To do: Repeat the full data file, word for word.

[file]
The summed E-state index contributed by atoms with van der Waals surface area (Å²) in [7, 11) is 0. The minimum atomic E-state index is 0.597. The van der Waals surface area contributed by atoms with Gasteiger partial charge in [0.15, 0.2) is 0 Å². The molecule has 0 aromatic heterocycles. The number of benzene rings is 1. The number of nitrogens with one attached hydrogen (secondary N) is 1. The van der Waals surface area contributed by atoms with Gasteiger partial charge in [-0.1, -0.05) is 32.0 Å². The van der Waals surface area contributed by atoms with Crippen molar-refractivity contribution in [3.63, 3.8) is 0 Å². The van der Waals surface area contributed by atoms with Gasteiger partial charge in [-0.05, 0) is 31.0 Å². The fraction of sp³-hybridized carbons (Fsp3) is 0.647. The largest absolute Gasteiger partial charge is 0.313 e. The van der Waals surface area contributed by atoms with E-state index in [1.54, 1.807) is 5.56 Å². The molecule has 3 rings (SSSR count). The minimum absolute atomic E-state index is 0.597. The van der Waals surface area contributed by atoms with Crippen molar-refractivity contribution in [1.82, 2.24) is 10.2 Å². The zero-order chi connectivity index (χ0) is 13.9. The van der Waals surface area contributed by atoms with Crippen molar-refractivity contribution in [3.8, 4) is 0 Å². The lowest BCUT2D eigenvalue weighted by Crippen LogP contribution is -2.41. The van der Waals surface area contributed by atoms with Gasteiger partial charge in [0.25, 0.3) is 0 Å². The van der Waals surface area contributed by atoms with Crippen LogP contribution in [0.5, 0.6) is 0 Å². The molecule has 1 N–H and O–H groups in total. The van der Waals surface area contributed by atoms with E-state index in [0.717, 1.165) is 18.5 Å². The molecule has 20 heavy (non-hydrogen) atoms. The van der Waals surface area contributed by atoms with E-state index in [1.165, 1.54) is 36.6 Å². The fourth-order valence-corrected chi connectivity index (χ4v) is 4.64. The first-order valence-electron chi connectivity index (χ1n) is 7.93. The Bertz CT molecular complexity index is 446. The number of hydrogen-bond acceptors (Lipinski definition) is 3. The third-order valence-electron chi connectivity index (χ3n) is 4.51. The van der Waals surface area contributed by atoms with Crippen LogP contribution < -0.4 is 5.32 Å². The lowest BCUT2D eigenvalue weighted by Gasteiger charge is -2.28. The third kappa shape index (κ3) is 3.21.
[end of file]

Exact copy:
The summed E-state index contributed by atoms with van der Waals surface area (Å²) in [7, 11) is 0. The minimum atomic E-state index is 0.597. The van der Waals surface area contributed by atoms with Gasteiger partial charge in [0.15, 0.2) is 0 Å². The molecule has 0 aromatic heterocycles. The number of benzene rings is 1. The number of nitrogens with one attached hydrogen (secondary N) is 1. The van der Waals surface area contributed by atoms with Gasteiger partial charge in [-0.1, -0.05) is 32.0 Å². The van der Waals surface area contributed by atoms with Crippen molar-refractivity contribution in [3.63, 3.8) is 0 Å². The van der Waals surface area contributed by atoms with Gasteiger partial charge in [-0.05, 0) is 31.0 Å². The fraction of sp³-hybridized carbons (Fsp3) is 0.647. The largest absolute Gasteiger partial charge is 0.313 e. The van der Waals surface area contributed by atoms with E-state index in [1.54, 1.807) is 5.56 Å². The molecule has 3 rings (SSSR count). The minimum absolute atomic E-state index is 0.597. The van der Waals surface area contributed by atoms with Crippen molar-refractivity contribution in [1.82, 2.24) is 10.2 Å². The zero-order chi connectivity index (χ0) is 13.9. The van der Waals surface area contributed by atoms with Crippen molar-refractivity contribution in [3.8, 4) is 0 Å². The lowest BCUT2D eigenvalue weighted by Crippen LogP contribution is -2.41. The van der Waals surface area contributed by atoms with Gasteiger partial charge in [0.25, 0.3) is 0 Å². The van der Waals surface area contributed by atoms with Crippen LogP contribution in [0.5, 0.6) is 0 Å². The molecule has 1 N–H and O–H groups in total. The van der Waals surface area contributed by atoms with E-state index in [0.717, 1.165) is 18.5 Å². The molecule has 20 heavy (non-hydrogen) atoms. The van der Waals surface area contributed by atoms with E-state index in [1.165, 1.54) is 36.6 Å². The fourth-order valence-corrected chi connectivity index (χ4v) is 4.64. The first-order valence-electron chi connectivity index (χ1n) is 7.93. The Bertz CT molecular complexity index is 446. The number of hydrogen-bond acceptors (Lipinski definition) is 3. The third-order valence-electron chi connectivity index (χ3n) is 4.51. The van der Waals surface area contributed by atoms with Crippen LogP contribution < -0.4 is 5.32 Å². The lowest BCUT2D eigenvalue weighted by Gasteiger charge is -2.28. The third kappa shape index (κ3) is 3.21.